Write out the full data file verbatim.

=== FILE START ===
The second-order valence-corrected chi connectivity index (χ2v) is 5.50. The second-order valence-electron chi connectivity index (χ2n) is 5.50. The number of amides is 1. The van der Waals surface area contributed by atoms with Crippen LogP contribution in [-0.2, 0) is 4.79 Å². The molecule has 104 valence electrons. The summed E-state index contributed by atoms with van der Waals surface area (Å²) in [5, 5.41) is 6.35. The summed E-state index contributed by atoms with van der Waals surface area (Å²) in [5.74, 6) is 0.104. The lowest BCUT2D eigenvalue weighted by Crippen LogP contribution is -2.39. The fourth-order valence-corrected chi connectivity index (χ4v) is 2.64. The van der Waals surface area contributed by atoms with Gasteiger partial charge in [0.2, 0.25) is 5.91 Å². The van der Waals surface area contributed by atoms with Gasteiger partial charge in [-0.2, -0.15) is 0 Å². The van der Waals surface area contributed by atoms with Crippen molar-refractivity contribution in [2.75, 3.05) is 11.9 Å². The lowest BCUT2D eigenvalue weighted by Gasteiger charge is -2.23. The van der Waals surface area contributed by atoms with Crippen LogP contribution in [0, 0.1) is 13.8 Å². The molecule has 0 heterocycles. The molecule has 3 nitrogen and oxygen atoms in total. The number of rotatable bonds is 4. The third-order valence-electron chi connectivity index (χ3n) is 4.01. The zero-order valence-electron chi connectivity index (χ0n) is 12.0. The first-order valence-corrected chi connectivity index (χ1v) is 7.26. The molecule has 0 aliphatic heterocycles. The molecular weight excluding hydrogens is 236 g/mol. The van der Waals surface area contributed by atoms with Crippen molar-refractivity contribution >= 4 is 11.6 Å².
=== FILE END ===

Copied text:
The second-order valence-corrected chi connectivity index (χ2v) is 5.50. The second-order valence-electron chi connectivity index (χ2n) is 5.50. The number of amides is 1. The van der Waals surface area contributed by atoms with Crippen LogP contribution in [-0.2, 0) is 4.79 Å². The molecule has 104 valence electrons. The summed E-state index contributed by atoms with van der Waals surface area (Å²) in [5, 5.41) is 6.35. The summed E-state index contributed by atoms with van der Waals surface area (Å²) in [5.74, 6) is 0.104. The lowest BCUT2D eigenvalue weighted by Crippen LogP contribution is -2.39. The fourth-order valence-corrected chi connectivity index (χ4v) is 2.64. The van der Waals surface area contributed by atoms with Gasteiger partial charge in [0.2, 0.25) is 5.91 Å². The van der Waals surface area contributed by atoms with Gasteiger partial charge in [-0.2, -0.15) is 0 Å². The van der Waals surface area contributed by atoms with Crippen molar-refractivity contribution in [2.75, 3.05) is 11.9 Å². The lowest BCUT2D eigenvalue weighted by Gasteiger charge is -2.23. The van der Waals surface area contributed by atoms with Crippen LogP contribution in [0, 0.1) is 13.8 Å². The molecule has 0 heterocycles. The molecule has 3 nitrogen and oxygen atoms in total. The number of rotatable bonds is 4. The third-order valence-electron chi connectivity index (χ3n) is 4.01. The zero-order valence-electron chi connectivity index (χ0n) is 12.0. The first-order valence-corrected chi connectivity index (χ1v) is 7.26. The molecule has 0 aliphatic heterocycles. The molecular weight excluding hydrogens is 236 g/mol. The van der Waals surface area contributed by atoms with Crippen molar-refractivity contribution >= 4 is 11.6 Å².